Avoid Double Meanings
You have deliberately selected a word that has more then one meaning, and that first decision is the problem. There are a ton of words that are problematic for programmers. Another example would be
phone. You can
phone someone, or you could have a
phone in your pocket.
Use Getters and Setters
The standard naming for most objects is the getters/settings methods for properties.
Battery.Charge // would be a property
Battery.setCharge(value) // would set the property
Battery.getCharge() // would get the property
Properties Are States Not Nouns
I think you are mistaken by classifying object properties as nouns, and variables could also be thought of states. They are states relevant to the local scope of their existence.
You could describe the value that they hold as a noun, but I'm not sure that is true in all cases.
In OOP terminology object properties describe the state of that object. In your case the
Battery is an object, and it's
Charge is a state. So that would be a property of the object, but this depends on the context of how it's used.
If you need to be able to
Charge the battery, and also know what it's current
Charge is, then you have a problem.
Using Scope To Enforce Context
Context is what will clarify which meaning of a word you intend a method or property to convey. Scope is setting the accessibility of a property/method from outside the object.
Batter._charge // a hidden private property
Battery.setCharge(value) // would set the private property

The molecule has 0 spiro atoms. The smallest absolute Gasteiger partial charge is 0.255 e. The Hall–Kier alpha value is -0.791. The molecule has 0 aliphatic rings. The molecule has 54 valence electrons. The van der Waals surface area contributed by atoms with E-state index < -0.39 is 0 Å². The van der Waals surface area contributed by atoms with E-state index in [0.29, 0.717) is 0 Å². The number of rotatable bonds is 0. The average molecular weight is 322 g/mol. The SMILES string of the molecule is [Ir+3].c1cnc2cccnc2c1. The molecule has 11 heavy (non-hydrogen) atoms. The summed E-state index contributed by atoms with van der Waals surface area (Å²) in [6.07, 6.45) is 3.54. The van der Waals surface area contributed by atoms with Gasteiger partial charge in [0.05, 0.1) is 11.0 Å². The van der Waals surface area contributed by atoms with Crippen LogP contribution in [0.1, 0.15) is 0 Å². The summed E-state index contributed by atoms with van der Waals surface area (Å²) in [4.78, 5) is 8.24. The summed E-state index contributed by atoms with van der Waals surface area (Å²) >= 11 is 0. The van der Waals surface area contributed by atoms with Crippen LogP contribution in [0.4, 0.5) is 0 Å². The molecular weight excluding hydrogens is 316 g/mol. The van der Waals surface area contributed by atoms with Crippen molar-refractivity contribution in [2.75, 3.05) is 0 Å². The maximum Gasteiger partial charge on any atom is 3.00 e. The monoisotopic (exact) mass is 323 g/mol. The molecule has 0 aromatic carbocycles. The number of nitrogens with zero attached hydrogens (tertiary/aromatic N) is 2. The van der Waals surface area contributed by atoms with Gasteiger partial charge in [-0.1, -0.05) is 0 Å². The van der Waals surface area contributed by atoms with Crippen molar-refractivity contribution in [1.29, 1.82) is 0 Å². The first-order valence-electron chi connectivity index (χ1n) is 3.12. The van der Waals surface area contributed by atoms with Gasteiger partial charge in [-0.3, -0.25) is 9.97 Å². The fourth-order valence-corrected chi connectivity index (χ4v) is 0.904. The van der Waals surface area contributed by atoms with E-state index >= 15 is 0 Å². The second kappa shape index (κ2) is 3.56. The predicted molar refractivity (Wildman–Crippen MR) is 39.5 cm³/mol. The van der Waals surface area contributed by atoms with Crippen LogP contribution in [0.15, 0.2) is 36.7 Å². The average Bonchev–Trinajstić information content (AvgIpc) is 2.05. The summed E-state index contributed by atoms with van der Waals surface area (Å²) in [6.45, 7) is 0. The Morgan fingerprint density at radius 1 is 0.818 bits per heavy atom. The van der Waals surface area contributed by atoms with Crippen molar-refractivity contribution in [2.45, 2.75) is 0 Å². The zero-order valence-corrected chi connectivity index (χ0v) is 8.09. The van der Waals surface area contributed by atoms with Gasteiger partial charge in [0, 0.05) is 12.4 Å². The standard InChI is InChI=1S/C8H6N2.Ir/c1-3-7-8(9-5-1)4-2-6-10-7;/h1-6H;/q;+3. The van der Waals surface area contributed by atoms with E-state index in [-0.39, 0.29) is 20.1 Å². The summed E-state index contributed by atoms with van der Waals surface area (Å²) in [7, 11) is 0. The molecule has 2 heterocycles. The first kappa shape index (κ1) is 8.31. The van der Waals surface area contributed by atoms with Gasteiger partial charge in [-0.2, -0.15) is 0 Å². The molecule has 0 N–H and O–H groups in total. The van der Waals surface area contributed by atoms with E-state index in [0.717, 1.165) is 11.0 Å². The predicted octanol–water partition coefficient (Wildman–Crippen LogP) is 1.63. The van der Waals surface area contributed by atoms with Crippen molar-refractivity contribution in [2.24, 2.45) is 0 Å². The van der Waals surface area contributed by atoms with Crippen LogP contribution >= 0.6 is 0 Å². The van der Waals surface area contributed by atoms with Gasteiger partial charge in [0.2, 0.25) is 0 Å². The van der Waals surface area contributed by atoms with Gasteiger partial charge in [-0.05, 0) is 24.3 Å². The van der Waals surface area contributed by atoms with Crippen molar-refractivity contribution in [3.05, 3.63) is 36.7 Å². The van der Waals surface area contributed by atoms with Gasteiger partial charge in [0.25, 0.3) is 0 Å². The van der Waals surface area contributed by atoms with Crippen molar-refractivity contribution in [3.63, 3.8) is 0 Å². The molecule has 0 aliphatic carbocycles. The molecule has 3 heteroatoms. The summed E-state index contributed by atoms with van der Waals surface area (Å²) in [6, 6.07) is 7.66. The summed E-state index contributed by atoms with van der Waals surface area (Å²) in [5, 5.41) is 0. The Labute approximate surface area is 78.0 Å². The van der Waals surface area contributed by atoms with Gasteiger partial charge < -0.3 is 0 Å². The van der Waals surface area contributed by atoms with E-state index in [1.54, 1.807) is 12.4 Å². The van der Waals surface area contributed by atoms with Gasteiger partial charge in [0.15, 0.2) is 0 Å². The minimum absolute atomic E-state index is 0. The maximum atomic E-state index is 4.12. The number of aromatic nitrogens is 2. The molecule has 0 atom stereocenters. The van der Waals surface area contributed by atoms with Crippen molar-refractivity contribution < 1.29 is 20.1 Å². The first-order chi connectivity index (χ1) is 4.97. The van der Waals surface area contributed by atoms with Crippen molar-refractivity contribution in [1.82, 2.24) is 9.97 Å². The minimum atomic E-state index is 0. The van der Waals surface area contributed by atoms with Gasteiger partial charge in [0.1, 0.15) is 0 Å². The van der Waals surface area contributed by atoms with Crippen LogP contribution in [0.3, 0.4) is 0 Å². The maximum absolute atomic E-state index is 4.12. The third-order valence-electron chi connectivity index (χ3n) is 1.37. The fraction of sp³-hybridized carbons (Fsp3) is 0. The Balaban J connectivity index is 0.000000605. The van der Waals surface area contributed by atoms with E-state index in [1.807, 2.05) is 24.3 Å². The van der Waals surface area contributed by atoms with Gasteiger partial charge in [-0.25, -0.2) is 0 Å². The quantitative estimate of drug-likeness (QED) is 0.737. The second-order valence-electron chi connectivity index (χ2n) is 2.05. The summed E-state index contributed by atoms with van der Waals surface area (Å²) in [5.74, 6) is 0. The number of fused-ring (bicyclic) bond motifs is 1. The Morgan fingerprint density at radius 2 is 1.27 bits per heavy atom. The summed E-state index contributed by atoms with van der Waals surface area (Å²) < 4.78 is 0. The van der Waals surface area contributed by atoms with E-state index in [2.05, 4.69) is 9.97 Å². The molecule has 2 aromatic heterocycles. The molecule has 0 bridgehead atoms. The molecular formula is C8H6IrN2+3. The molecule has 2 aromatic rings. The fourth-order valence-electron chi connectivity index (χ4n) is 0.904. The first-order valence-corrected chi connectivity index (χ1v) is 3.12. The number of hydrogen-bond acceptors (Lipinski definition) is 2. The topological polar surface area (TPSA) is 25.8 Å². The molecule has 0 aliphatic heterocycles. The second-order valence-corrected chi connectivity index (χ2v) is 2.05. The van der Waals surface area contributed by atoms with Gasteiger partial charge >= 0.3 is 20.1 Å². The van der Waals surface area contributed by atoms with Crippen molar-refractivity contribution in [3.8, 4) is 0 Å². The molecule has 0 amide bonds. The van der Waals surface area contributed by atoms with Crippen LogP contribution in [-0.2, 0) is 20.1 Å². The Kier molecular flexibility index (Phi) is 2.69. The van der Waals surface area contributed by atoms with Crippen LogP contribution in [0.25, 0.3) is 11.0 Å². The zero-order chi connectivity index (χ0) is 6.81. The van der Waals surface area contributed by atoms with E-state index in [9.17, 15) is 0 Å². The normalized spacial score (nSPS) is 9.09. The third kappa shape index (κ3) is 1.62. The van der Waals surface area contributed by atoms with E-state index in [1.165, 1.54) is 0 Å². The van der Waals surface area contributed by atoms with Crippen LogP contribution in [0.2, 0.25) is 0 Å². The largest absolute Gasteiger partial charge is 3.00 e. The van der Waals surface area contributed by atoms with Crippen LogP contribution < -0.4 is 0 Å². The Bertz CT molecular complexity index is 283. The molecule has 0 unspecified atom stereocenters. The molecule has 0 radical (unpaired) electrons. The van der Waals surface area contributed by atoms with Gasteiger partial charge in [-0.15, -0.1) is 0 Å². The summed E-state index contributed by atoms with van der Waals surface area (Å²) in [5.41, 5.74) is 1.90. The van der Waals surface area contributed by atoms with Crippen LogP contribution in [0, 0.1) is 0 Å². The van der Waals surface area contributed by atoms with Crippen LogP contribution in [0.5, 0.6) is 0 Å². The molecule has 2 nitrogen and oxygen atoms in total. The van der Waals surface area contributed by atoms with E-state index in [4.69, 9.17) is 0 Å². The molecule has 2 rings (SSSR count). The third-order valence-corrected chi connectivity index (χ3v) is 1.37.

Battery.getCharge() // would get the private property
Battery.Charge() // would perform the Charge action
Methods Are Verbs
You can describe the method of an object as a verb, but the word action is better suited. In OOP terminology you perform actions upon objects using their methods. It's bad form to modify an object's property from outside the object. It's preferred to call a method that performs the actions required that causes it's state to change.
Charge is a verb, but it's also a noun. When used to call the method of an action it becomes clear that the verb is being used
But, context is very important. While the word
Charge() is a verb it's not as meaningful as
Valid methods for
Battery could include
Simple one word methods often don't explicitly state their actions clearly, but there are some cases like
close where little explaining is required.
So there isn't really a correct answer as to how to name these types of properties/methods. Except that you need to use the above techniques wisely to ensure there is no confusion.